Guinea names two Ramsar sites new in Gambia catchment
The Ramsar Secretariat is pleased to announce that during a side event organized by DCFAP (Directorate for Fauna Conservation and Protected Areas, Ramsar's Administrative Authority in Chad) at Ramsar's 9th Conference of the Parties, 14 November 2005, Senior Ramsar Advisor for Africa Abou Bamba presented Guinea's Namory Keita, Directeur national, Direction nationale de la Protection de la nature, with the certificates for two new Ramsar sites, bringing Guinea's total to 14 Wetlands of International Importance covering 5,587,861 hectares. Preparations for the designations of the new sites, Gambie-Koulountou (a National Park and UNESCO Biosphere Reserve) and Gambie-Oundou-Liti in the northwest of the country, were greatly assisted by WWF's Global Freshwater Programme.
Ramsar's Assistant Advisor for Africa, Lucia Scodanibbio, has prepared brief descriptions of the two sites based on the Ramsar Information Sheets submitted with their nomination.
Senior Ramsar Advisor for Africa Abou Bamba (left) presents Guinea's Namory Keita, Directeur national, Direction nationale de la Protection de la nature Guinea, with certificates for two new Ramsar sites (Photo: Denis Landenbergue, WWF)
Gambie-Koulountou. 14/11/05; Boké; 281,400 ha; 12°01'N 013°34'E. National Park, UNESCO Biosphere Reserve. A semi-arid region at the border with Senegal, comprising the floodplain of the Koulountou River, the Gambia River's main tributary, and a number of smaller, often temporary watercourses and ponds. These water bodies support numerous species, including 80 species of mammals, 330 of birds, as well as reptiles and amphibians, which find an important refuge in the site especially during the dry season. The vegetation, varying through savanna, forest, woodland, and aquatic species, plays an important role in preventing erosion and siltation of the wetlands, while humus deposition increases the floodplain's fertility, allowing rice cultivation to take place. Fishing and animal raising are also significant activities, while non-timber forest products are collected for several uses, with Borassus aethiopum, raffia and bamboo being the most exploited species. In the core area of the Badiar Biosphere Reserve, no activity other than conservation is allowed to take place, but in the periphery, a co-management system is in place to allow the varied communities to make use of the site. Bush fires, illegal fishing, pesticide use, and slash and burn agriculture constitute some of the main threats to the site. Ramsar site no. 1578.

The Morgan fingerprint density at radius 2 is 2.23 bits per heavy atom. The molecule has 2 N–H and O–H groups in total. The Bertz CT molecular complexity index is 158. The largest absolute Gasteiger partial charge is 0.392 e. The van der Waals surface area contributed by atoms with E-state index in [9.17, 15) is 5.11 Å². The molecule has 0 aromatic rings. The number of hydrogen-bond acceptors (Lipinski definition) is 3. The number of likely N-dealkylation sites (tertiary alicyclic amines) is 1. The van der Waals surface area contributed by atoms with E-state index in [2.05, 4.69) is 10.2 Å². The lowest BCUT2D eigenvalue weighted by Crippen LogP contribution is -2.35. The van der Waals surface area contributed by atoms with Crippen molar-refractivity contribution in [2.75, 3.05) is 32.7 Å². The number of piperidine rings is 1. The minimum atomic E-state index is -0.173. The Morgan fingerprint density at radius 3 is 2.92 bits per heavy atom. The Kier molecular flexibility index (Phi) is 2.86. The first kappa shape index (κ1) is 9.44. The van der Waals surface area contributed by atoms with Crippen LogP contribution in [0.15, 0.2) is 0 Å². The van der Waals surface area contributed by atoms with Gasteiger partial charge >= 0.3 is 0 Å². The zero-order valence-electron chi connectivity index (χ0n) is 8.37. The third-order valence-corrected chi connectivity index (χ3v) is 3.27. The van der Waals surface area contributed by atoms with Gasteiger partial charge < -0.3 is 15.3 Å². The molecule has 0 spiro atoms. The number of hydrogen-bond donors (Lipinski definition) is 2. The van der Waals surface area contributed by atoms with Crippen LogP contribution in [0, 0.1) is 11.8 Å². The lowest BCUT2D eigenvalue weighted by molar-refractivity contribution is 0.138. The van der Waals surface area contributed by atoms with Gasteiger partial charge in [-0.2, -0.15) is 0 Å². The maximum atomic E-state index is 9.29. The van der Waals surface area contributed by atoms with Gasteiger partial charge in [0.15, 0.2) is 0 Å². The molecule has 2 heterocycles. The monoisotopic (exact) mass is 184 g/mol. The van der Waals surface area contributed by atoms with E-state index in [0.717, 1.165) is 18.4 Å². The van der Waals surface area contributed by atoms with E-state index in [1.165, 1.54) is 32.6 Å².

Gambie-Oundou-Liti. 14/11/05; Labé, 527,400 ha; 11°33'N 012°18'W. Nature Reserve. A mountainous site in the Fouta massif that plays an important hydrologic role as the origin of numerous water courses which flow into surrounding countries and are regulated by three protected forests. Floodplains, savannas, gallery and mountain forests are important habitats, reproduction, resting and feeding sites for some threatened species such as lions, chimps and wild dogs, and for many more mammal, raptor and waterbird species for which there is still little information available. Agriculture (subsistence and fruit trees) and animal raising are the main land uses, while apiculture and fishing are less developed. Water is considered a public good with water courses and sources managed communally, based on the Water Code. There is a high tourist potential in the area that remains to be exploited, with several interesting cultural and natural attractions, including underground mosques, mysterious tombs, smoky caves, giant bees, waterfalls and warrior "tatas" or fortified houses. One of the main threats to the site, as well as to downstream wetlands, is the projected Sambagallo dam, which will flood part of the Kabéla forest. Ramsar site no. 1579.